2020-09-25T11:22:52.244467700Z main      Server  Starting listening on localhost/127.0.0.1:30001
2020-09-25T11:22:52.260842500Z main      Server  Accepting connections on ServerSocket[addr=localhost/127.0.0.1,localport=30001]
2020-09-25T11:22:54.938052500Z main      Client  Connecting to localhost/127.0.0.1:30000 with timeout 1000 ms
2020-09-25T11:22:54.950853900Z main      Server  Accepted a new connection Socket[addr=/127.0.0.1,port=34212,localport=30001]
2020-09-25T11:22:54.951046500Z main      Client  Connected via Socket[addr=localhost/127.0.0.1,port=30000,localport=35370]
2020-09-25T11:22:54.956912800Z main      Client  Set read timeout 25000 ms for Socket[addr=localhost/127.0.0.1,port=30000,localport=35370]
2020-09-25T11:22:54.961998900Z main      Server  Set TCP_KEEPIDLE 5000 ms for Socket[addr=/127.0.0.1,port=34212,localport=30001]
2020-09-25T11:22:54.962774Z    main      Server  Set TCP_KEEPINTERVAL 5000 ms for Socket[addr=/127.0.0.1,port=34212,localport=30001]
2020-09-25T11:22:54.972156500Z server-0  Server  Set read timeout 25000 ms for Socket[addr=/127.0.0.1,port=34212,localport=30001]
                                         Client  Specify data to be sent:
                                         Client  h
2020-09-25T11:23:03.653316200Z input     Client  Sending 0x68 'LATIN SMALL LETTER H' via Socket[addr=localhost/127.0.0.1,port=30000,localport=35370]
2020-09-25T11:23:03.665256400Z server-0  Server  Received 0x68 'LATIN SMALL LETTER H' via Socket[addr=/127.0.0.1,port=34212,localport=30001]
2020-09-25T11:23:03.665803100Z server-0  Server  Sending 0x68 'LATIN SMALL LETTER H' via Socket[addr=/127.0.0.1,port=34212,localport=30001]
2020-09-25T11:23:03.666869500Z main      Client  Received 0x68 'LATIN SMALL LETTER H' via Socket[addr=localhost/127.0.0.1,port=30000,localport=35370]
                                         Client  Specify data to be sent:
                                         Client  b
2020-09-25T11:23:13.883132800Z input     Client  Sending 0x62 'LATIN SMALL LETTER B' via Socket[addr=localhost/127.0.0.1,port=30000,localport=35370]
2020-09-25T11:23:13.883929900Z server-0  Server  Received 0x62 'LATIN SMALL LETTER B' via Socket[addr=/127.0.0.1,port=34212,localport=30001]
2020-09-25T11:23:13.884469Z    server-0  Server  Sending 0x62 'LATIN SMALL LETTER B' via Socket[addr=/127.0.0.1,port=34212,localport=30001]
2020-09-25T11:23:13.885314700Z main      Client  Received 0x62 'LATIN SMALL LETTER B' via Socket[addr=localhost/127.0.0.1,port=30000,localport=35370]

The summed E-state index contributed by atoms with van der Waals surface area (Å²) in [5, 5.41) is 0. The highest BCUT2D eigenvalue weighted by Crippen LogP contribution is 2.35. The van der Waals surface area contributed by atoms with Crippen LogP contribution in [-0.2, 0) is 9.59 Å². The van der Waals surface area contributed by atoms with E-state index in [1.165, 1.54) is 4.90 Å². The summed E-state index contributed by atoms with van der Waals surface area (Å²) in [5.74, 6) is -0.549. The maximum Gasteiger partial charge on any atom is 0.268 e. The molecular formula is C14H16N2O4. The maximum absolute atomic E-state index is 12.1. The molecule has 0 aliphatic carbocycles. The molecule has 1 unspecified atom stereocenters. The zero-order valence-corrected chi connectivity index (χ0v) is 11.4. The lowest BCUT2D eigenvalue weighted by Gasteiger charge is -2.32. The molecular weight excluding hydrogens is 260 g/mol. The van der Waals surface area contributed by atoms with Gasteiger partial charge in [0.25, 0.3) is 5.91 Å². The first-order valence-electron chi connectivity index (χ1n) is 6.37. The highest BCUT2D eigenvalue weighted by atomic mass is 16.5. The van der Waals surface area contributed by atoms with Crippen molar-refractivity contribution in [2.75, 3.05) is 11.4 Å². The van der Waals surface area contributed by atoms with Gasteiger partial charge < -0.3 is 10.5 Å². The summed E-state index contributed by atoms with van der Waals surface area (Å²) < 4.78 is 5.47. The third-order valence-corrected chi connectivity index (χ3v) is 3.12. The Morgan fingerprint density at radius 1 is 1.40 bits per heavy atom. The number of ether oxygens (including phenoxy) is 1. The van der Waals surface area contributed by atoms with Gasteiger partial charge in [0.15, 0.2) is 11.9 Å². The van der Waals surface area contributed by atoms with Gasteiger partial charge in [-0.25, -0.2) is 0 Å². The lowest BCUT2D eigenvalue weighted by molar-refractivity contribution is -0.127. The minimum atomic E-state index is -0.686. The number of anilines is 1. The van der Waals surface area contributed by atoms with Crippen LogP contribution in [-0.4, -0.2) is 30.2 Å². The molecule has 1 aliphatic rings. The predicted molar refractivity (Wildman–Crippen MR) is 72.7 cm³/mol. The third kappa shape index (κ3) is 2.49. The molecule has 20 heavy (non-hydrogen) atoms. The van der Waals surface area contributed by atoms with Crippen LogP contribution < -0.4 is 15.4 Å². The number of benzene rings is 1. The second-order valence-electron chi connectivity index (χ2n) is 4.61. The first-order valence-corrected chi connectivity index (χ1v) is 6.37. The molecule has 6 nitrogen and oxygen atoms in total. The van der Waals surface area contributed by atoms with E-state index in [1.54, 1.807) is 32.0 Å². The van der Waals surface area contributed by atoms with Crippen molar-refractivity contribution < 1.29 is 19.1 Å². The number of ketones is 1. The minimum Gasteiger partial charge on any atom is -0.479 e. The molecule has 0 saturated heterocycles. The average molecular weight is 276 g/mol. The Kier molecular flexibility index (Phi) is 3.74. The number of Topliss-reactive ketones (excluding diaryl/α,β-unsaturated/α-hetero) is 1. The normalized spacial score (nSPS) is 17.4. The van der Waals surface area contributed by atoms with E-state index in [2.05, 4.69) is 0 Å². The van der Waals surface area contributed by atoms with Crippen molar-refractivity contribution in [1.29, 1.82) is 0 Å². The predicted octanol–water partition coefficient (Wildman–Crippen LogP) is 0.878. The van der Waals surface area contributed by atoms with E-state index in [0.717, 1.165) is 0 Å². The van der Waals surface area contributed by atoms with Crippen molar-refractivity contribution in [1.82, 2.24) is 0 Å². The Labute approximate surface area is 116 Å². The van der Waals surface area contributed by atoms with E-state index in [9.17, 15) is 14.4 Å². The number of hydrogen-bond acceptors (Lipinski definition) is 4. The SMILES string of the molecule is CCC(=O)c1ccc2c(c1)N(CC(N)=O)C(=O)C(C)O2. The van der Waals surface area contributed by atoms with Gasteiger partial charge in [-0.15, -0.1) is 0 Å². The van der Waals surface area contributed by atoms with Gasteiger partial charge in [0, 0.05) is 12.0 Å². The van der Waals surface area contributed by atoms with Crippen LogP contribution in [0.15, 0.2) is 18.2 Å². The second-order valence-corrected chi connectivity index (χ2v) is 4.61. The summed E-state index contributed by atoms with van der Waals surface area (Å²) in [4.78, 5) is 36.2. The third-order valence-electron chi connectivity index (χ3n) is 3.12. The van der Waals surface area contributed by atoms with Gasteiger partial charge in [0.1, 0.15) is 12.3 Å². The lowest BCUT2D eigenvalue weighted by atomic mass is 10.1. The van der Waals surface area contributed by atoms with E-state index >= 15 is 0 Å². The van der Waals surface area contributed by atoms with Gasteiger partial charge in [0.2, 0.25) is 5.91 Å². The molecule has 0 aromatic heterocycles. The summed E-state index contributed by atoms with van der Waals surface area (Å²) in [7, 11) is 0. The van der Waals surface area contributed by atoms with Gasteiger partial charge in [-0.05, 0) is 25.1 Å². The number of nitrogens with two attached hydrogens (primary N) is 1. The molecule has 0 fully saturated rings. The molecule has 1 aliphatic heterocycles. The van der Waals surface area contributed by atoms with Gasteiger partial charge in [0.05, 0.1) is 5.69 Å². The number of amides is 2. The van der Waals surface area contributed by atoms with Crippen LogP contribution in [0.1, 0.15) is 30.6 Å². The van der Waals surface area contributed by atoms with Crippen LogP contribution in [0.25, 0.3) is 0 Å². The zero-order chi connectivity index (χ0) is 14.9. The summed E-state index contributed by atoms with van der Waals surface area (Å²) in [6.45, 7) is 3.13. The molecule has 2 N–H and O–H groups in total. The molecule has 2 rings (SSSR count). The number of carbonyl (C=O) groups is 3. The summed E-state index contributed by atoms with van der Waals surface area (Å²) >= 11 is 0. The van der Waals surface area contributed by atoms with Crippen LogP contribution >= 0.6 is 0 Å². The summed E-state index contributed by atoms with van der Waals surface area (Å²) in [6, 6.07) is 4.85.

2020-09-25T11:23:13.885880600Z main      Client  Gracefully closing Socket[addr=localhost/127.0.0.1,port=30000,localport=35370]
2020-09-25T11:23:13.886443700Z main      Client  Disconnected Socket[addr=localhost/127.0.0.1,port=30000,localport=35370]
2020-09-25T11:23:13.888634800Z server-0  Server  The client Socket[addr=/127.0.0.1,port=34212,localport=30001] disconnected
2020-09-25T11:23:13.889058Z    server-0  Server  Gracefully closing Socket[addr=/127.0.0.1,port=34212,localport=30001]
2020-09-25T11:23:13.889695500Z server-0  Server  Disconnected Socket[addr=/127.0.0.1,port=34212,localport=30001]

The client connected at 11:22:54 and received the last byte at 11:23:13, which means that the dialogue lasted for more than 15s without being terminated by the proxy. This is as expected because the client was regularly sending data to the server, and the server was regularly sending data back.

Note that the server/client read timeout, which is 25s, is greater than the proxy timeout server, which is 15s. Therefore, neither server nor client timeouts may affect the next experiment, where we will not be sending data between the client and the server. Note also that the server sends TCP keep-alive probes every 5s after 5s of idling.

Experiment with inactivity exceeding the timeout server

In this experiment, we will try to sustain a client-server dialogue for longer than the timeout server, which is 15s, despite not sending any data between the client and the server. Let us see if the TCP keep-alive probes alone will prevent the proxy from terminating connections. We will use tcpdump to see what is exactly going on and confirm that the server actually sends TCP keep-alive probes:

$ sudo tcpdump -ttttt --number -nn -i lo port 30001

The log below is combined from both client and server logs for convenience:

2020-09-25T10:21:43.275405200Z main      Server  Starting listening on localhost/127.0.0.1:30001
2020-09-25T10:21:43.292033200Z main      Server  Accepting connections on ServerSocket[addr=localhost/127.0.0.1,localport=30001]
2020-09-25T10:21:44.637776400Z main      Client  Connecting to localhost/127.0.0.1:30000 with timeout 1000 ms
2020-09-25T10:21:44.651432Z    main      Server  Accepted a new connection Socket[addr=/127.0.0.1,port=34132,localport=30001]
2020-09-25T10:21:44.652275600Z main      Client  Connected via Socket[addr=localhost/127.0.0.1,port=30000,localport=35290]
2020-09-25T10:21:44.657658800Z main      Client  Set read timeout 25000 ms for Socket[addr=localhost/127.0.0.1,port=30000,localport=35290]